Covid 19: The pandemic continues with hospital admissions standing at 15,591 in the period 1 January 2022 to 8 January 2022. Data for 12 January showed a welcome fall in the number of positive tests but deaths within 28 days of a positive test had increased – 1724 in the period 5 to 12 January. 83.1% of the UK population aged 12 and over had received two doses of vaccine. 62.5% had received the 3rd (booster) dose which continues to be strongly recommended by the medical profession and the government.
On 13 January
it was reported that Sir Jonathan Van-Tam is leaving his post as Deputy Chief Medical Officer for England.
Freedom to protest:
I have written before about the Police, Crime, Sentencing and Courts Bill which the government is seeking to further amend albeit at a late stage in the parliamentary process – Law and Lawyers: Limiting freedom to protest – late-in-the-day government amendments to Police, Crime, Sentencing and Courts Bill (obiterj.blogspot.com)
It is good that some media commentators are now recognising the impact of this Bill on freedom to protest. To do so without breaching the criminal law will become almost an impossibility.
The Guardian 13 January – How the Police and Crime Bill limit the right to protest
George Monbiot, also in The Guardian, has commented about the “authoritarianism” in the Bill. He wrote –
“At last, we are waking up to the astonishingly oppressive measures in the police, crime, sentencing and courts bill, intended to criminalise effective protest. At last, there has been some coverage in the media, though still far too little. The Labour party is finally feeling some heat, and may find itself obliged to stop appeasing the Daily Mail and vote against the government’s brutal amendments in the House of Lords next week.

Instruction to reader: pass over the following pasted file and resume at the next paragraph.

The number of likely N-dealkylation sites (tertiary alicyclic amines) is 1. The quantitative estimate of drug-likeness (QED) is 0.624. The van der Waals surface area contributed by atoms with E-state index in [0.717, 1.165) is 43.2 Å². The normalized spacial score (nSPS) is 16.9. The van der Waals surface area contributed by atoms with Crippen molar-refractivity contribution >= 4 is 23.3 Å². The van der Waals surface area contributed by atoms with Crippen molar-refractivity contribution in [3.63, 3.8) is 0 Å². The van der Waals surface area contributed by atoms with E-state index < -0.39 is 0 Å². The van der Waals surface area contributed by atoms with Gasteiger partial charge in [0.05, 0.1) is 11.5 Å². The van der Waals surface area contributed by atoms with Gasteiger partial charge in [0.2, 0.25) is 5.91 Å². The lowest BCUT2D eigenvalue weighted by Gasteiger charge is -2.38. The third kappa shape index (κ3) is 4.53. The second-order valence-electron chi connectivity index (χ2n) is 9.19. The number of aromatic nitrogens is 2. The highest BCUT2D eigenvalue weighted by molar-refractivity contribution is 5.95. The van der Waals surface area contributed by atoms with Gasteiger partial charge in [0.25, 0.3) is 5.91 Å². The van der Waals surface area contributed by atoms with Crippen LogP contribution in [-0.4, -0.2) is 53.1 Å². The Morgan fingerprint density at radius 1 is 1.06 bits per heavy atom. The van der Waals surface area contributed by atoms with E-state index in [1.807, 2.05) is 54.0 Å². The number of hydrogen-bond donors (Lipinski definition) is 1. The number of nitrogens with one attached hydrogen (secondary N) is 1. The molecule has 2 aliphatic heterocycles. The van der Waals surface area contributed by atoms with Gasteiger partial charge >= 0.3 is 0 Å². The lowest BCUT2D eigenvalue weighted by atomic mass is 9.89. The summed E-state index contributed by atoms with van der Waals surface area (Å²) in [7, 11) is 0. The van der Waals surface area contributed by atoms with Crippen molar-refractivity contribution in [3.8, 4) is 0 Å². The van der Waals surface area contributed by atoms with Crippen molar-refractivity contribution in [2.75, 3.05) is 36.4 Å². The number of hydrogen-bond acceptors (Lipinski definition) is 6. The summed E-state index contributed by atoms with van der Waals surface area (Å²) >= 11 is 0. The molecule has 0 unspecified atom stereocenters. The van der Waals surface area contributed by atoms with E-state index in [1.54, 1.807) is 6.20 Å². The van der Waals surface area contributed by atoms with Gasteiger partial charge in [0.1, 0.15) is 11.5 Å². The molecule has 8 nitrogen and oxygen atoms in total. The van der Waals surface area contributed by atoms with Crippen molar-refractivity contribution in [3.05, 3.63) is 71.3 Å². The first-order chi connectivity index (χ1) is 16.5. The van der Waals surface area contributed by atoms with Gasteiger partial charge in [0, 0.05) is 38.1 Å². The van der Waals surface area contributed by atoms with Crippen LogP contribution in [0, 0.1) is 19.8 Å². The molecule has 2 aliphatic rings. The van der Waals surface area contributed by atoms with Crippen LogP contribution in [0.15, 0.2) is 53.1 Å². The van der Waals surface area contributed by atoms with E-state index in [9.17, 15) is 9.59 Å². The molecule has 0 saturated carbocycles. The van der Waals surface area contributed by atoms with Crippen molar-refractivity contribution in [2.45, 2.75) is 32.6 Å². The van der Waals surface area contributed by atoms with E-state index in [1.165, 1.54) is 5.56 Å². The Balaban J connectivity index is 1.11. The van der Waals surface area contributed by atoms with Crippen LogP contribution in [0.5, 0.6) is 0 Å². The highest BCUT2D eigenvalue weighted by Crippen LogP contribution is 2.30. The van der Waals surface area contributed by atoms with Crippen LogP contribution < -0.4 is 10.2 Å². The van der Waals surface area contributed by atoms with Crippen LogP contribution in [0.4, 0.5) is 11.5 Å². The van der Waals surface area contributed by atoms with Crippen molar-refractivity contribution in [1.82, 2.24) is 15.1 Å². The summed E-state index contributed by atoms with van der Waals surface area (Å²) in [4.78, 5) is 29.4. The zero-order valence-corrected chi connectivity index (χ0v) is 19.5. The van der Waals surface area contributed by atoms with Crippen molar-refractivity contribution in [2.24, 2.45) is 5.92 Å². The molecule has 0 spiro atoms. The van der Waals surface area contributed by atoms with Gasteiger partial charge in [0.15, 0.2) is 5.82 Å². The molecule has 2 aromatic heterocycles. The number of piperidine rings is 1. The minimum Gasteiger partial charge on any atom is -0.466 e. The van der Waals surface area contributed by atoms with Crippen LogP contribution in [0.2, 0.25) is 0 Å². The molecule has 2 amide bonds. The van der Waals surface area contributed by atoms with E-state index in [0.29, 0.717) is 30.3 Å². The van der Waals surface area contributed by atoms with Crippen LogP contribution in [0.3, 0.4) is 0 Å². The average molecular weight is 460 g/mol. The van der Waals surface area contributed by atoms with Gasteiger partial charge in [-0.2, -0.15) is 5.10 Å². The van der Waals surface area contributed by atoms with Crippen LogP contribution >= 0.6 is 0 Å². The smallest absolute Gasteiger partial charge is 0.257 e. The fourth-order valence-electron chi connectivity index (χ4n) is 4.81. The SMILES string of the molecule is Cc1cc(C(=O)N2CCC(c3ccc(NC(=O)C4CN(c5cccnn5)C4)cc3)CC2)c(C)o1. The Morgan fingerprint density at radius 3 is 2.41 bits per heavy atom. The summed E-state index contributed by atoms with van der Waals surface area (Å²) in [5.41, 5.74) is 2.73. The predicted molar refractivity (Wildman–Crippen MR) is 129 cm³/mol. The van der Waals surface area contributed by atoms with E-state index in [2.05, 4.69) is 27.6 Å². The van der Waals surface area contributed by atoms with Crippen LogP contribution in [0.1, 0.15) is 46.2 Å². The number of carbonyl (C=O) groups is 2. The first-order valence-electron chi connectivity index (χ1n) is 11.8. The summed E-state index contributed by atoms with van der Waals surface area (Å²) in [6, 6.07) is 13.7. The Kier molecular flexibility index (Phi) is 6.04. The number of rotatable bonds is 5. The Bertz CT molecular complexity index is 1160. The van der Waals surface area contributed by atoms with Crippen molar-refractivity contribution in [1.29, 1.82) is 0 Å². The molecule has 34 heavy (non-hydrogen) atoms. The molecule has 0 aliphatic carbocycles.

But as we focus on this threat, we’re in danger of forgetting something else buried in this monstrous bill. It’s the provision that turns trespass from a civil into a criminal offence, allowing the police to arrest people who are Gypsies, Roma and Travellers (GRT) and confiscate their homes, if they stop in places that have not been designated for them. Under the proposed law, any adult member of the group can be imprisoned for up to three months. Given that authorised sites and stopping places cannot accommodate the GRT people who need them, this is a deliberate attack on a vulnerable minority.”
It is now almost 7 years since, as part of its 11th programme of law reform, the Law Commission reported on the 1861 Act and recommended replacement of the “outdated” 1861 Act. One might have thought that the Police, Crime, Sentencing and Courts Bill was an opportunity to action this recommendation but the Law Commission’s report will continue to gather dust !
A good book:
I have no hesitation in recommending Nazir Afzal’s book “The Prosecutor (One Man’s pursuit of Justice for the Voiceless)”. My copy had rested in my study for some time but it proved to be a superb account of Mr Afzal’s efforts – as a Crown Prosecutor – to bring to justice offenders who had committed truly heinous crimes – e.g. the Rochdale sex offenders, honour killins and modern slavery.